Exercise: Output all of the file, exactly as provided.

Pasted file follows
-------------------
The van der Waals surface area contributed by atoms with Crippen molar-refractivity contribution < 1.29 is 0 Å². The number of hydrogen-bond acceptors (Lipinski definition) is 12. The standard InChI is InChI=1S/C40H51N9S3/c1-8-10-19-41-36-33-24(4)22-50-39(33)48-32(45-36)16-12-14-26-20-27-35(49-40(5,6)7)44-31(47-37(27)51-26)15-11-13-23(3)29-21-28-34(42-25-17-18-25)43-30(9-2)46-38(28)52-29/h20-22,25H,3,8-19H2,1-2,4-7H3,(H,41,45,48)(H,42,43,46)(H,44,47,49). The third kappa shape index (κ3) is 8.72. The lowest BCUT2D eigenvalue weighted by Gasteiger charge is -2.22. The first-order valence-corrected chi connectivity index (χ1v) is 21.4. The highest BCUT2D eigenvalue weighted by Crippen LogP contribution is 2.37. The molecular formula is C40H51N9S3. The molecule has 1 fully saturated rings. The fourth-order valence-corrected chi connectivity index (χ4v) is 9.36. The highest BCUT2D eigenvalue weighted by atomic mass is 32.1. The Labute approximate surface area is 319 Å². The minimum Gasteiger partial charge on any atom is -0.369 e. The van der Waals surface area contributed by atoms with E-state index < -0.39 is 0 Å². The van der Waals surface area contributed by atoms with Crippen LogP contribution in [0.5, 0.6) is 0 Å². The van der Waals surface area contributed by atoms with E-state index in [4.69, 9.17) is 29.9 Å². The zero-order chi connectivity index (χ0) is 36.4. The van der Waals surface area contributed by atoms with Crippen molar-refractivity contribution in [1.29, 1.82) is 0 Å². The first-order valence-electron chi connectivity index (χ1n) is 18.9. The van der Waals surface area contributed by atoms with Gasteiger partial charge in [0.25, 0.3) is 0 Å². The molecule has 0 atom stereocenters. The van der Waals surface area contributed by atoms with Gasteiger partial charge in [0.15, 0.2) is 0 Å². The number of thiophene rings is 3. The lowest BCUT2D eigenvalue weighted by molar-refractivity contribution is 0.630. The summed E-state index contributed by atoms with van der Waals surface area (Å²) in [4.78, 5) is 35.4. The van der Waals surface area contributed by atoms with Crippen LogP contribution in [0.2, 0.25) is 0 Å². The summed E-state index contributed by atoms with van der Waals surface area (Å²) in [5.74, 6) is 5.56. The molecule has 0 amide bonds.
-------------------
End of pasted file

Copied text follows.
The van der Waals surface area contributed by atoms with Crippen molar-refractivity contribution < 1.29 is 0 Å². The number of hydrogen-bond acceptors (Lipinski definition) is 12. The standard InChI is InChI=1S/C40H51N9S3/c1-8-10-19-41-36-33-24(4)22-50-39(33)48-32(45-36)16-12-14-26-20-27-35(49-40(5,6)7)44-31(47-37(27)51-26)15-11-13-23(3)29-21-28-34(42-25-17-18-25)43-30(9-2)46-38(28)52-29/h20-22,25H,3,8-19H2,1-2,4-7H3,(H,41,45,48)(H,42,43,46)(H,44,47,49). The third kappa shape index (κ3) is 8.72. The lowest BCUT2D eigenvalue weighted by Gasteiger charge is -2.22. The first-order valence-corrected chi connectivity index (χ1v) is 21.4. The highest BCUT2D eigenvalue weighted by Crippen LogP contribution is 2.37. The molecular formula is C40H51N9S3. The molecule has 1 fully saturated rings. The fourth-order valence-corrected chi connectivity index (χ4v) is 9.36. The highest BCUT2D eigenvalue weighted by atomic mass is 32.1. The Labute approximate surface area is 319 Å². The minimum Gasteiger partial charge on any atom is -0.369 e. The van der Waals surface area contributed by atoms with E-state index < -0.39 is 0 Å². The van der Waals surface area contributed by atoms with Crippen LogP contribution in [0.5, 0.6) is 0 Å². The van der Waals surface area contributed by atoms with E-state index in [4.69, 9.17) is 29.9 Å². The zero-order chi connectivity index (χ0) is 36.4. The van der Waals surface area contributed by atoms with Crippen molar-refractivity contribution in [1.29, 1.82) is 0 Å². The first-order valence-electron chi connectivity index (χ1n) is 18.9. The van der Waals surface area contributed by atoms with Gasteiger partial charge in [0.25, 0.3) is 0 Å². The molecule has 0 atom stereocenters. The van der Waals surface area contributed by atoms with Gasteiger partial charge in [0.15, 0.2) is 0 Å². The number of thiophene rings is 3. The lowest BCUT2D eigenvalue weighted by molar-refractivity contribution is 0.630. The summed E-state index contributed by atoms with van der Waals surface area (Å²) in [4.78, 5) is 35.4. The van der Waals surface area contributed by atoms with Crippen LogP contribution in [0.2, 0.25) is 0 Å². The summed E-state index contributed by atoms with van der Waals surface area (Å²) in [5.74, 6) is 5.56. The molecule has 0 amide bonds.